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|Also Known As:||Henry Warren Beaty||Died:|
|Born:||March 30, 1937||Cause of Death:|
|Birth Place:||Richmond, Virginia, USA||Profession:||Cast ... actor director producer screenwriter cocktail lounge pianist rat catcher (in a Virginia movie theater) construction worker|
Though his romantic adventures as the womanizer du-jour for over four decades occasionally overshadowed his creative endeavors, star Warren Beatty was an actor and Academy Award-winning director and writer who starred in and made some of the most ambitious and influential films of the 1960s on through the 1990s. His list of credits may have come up shorter than some of his more celebrated peers, but few could boast such films as "Bonnie and Clyde" (1967), "McCabe and Mrs. Miller" (1971), "Shampoo" (1975), "Reds" (1981) and "Bugsy" (1991) as their own. In truth, his list of romantic conquests probably exceeded his film credits, with the likes of Jane Fonda, Diane Keaton, Carly Simon, Madonna, Diane Sawyer, Natalie Wood, Cher, Julie Christie and Michelle Phillips all making the rounds with Beatty. But ultimately it was actress Annette Bening who tamed the wild man and claimed him as her husband after meeting on the set of "Bugsy." Beatty settled down into marriage shortly after, while his career eased to a crawl after directing and starring in the political satire, "Bulworth" (1998). After the disastrous flop "Town & Country" (2001), Beatty retreated from filmmaking altogether, seemingly content with watching Bening earn accolades for one stellar performance after another. His deep involvement in liberal politics sparked rumors of a run for office â¿¿ governor or perhaps even president â¿¿ but Beatty always brushed aside such talk. It was, in fact, a return to filmmaking that excited his fans the most, as Beatty held out hope for a highly-anticipated return.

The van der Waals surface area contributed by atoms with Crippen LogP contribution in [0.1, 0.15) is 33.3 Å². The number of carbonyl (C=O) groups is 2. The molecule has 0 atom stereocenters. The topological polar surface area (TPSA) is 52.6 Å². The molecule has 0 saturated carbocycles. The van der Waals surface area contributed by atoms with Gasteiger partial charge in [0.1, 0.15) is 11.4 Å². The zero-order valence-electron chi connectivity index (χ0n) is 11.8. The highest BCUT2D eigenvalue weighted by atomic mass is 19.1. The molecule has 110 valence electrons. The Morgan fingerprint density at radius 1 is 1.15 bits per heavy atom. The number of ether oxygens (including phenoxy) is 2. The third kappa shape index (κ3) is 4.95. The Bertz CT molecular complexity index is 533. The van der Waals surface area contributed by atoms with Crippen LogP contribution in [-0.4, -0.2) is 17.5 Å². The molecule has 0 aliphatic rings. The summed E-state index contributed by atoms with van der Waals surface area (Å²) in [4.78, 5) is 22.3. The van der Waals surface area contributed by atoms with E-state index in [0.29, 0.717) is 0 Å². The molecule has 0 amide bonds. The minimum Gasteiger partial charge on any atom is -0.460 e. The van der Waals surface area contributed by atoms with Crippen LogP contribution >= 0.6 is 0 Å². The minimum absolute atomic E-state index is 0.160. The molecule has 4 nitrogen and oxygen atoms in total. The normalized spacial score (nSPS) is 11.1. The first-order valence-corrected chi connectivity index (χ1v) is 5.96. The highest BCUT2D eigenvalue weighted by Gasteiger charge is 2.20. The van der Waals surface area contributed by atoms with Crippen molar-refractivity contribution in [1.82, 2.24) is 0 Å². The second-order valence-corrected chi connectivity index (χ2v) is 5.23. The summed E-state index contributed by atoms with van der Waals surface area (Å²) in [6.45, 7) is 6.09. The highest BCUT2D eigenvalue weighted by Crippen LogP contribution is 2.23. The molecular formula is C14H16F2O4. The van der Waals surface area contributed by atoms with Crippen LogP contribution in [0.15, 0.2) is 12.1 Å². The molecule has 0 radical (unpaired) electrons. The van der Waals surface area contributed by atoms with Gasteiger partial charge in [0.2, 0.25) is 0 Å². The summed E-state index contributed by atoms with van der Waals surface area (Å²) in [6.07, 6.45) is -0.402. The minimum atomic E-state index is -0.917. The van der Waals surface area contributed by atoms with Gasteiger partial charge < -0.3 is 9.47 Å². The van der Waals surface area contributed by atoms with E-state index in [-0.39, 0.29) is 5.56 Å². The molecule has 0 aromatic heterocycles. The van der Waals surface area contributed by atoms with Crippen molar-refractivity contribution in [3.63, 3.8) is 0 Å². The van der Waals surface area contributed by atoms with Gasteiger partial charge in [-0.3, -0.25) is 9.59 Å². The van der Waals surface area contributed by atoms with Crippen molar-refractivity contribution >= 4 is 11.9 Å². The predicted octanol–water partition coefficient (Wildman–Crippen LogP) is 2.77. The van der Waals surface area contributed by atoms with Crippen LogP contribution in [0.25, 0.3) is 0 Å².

Born Henry Warren Beatty in Richmond, VA on March 30, 1937, his career choice may have been set for him at an early age. Beatty's mother Kathlyn was a drama teacher, and his older sister, Shirley (who later adopted her middle name, MacLean, for her stage name, Shirley MacLaine) had found success on Broadway in "The Pajama Game." Beatty made a name for himself on the high school football field, but his sister's fame inspired him to try his hand at acting as well. After a stint as a stagehand at the National Theater in Washington, D.C., Beatty rejected numerous football scholarships to study drama at Northwestern University. His tenure there would last only a year; Beatty dropped out after his freshman year to study with Stella Adler at the Actors Conservatory in New York City. Beatty's incredible good looks and build made him a natural for television casting agents looking for virile young leading men, so it was no surprise he began marking time on numerous live television dramas in the late 1950s, including "Studio One" (CBS, 1948-1958) and "Playhouse 90" (CBS, 1956-1961). He made brief inroad onto a network series with the popular teen comedy "The Many Loves of Dobie Gillis" (CBS, 1959-1963), for which he played wealthy Milton Armitage, contender for the hand of Dobie's dream girl Thalia Menninger (Tuesday Weld). Beatty found the show insipid and departed for the legitimate theater. The move proved a difficult one, but Beatty logged time in some 40-plus productions before making his mark on Broadway in William Inge's "A Loss of Roses," for which he received a Tony nomination in 1960 â¿¿ proving MacLaine was no longer the sole star of the family.